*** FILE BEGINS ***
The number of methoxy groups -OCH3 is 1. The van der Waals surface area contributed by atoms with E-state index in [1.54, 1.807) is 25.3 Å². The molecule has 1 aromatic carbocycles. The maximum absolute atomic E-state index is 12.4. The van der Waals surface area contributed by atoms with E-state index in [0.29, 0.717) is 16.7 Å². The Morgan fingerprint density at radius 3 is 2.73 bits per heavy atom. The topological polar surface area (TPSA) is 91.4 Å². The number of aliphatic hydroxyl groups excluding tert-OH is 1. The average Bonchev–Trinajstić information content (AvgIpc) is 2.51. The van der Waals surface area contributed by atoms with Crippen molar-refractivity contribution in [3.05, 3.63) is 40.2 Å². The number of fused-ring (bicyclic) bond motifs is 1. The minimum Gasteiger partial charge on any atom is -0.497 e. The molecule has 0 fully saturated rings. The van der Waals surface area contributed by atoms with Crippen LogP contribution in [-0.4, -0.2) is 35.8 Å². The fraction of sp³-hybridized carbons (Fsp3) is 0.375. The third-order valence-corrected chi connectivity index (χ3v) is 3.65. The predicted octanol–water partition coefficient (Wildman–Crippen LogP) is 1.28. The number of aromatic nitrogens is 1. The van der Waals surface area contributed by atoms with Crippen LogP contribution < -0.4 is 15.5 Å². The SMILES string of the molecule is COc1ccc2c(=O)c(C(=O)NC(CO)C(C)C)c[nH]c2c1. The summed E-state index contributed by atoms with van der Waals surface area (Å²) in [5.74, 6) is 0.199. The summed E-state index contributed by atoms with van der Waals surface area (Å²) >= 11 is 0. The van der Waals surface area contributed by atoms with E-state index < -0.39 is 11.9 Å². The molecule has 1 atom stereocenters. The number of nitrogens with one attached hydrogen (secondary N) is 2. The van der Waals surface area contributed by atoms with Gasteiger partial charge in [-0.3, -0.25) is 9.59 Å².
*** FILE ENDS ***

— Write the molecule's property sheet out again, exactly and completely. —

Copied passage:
The number of methoxy groups -OCH3 is 1. The van der Waals surface area contributed by atoms with E-state index in [1.54, 1.807) is 25.3 Å². The molecule has 1 aromatic carbocycles. The maximum absolute atomic E-state index is 12.4. The van der Waals surface area contributed by atoms with E-state index in [0.29, 0.717) is 16.7 Å². The Morgan fingerprint density at radius 3 is 2.73 bits per heavy atom. The topological polar surface area (TPSA) is 91.4 Å². The number of aliphatic hydroxyl groups excluding tert-OH is 1. The average Bonchev–Trinajstić information content (AvgIpc) is 2.51. The van der Waals surface area contributed by atoms with Crippen molar-refractivity contribution in [3.05, 3.63) is 40.2 Å². The number of fused-ring (bicyclic) bond motifs is 1. The minimum Gasteiger partial charge on any atom is -0.497 e. The molecule has 0 fully saturated rings. The van der Waals surface area contributed by atoms with Crippen LogP contribution in [-0.4, -0.2) is 35.8 Å². The fraction of sp³-hybridized carbons (Fsp3) is 0.375. The third-order valence-corrected chi connectivity index (χ3v) is 3.65. The predicted octanol–water partition coefficient (Wildman–Crippen LogP) is 1.28. The number of aromatic nitrogens is 1. The van der Waals surface area contributed by atoms with Crippen LogP contribution < -0.4 is 15.5 Å². The SMILES string of the molecule is COc1ccc2c(=O)c(C(=O)NC(CO)C(C)C)c[nH]c2c1. The summed E-state index contributed by atoms with van der Waals surface area (Å²) in [5.74, 6) is 0.199. The summed E-state index contributed by atoms with van der Waals surface area (Å²) >= 11 is 0. The van der Waals surface area contributed by atoms with E-state index < -0.39 is 11.9 Å². The molecule has 1 atom stereocenters. The number of nitrogens with one attached hydrogen (secondary N) is 2. The van der Waals surface area contributed by atoms with Gasteiger partial charge in [-0.3, -0.25) is 9.59 Å².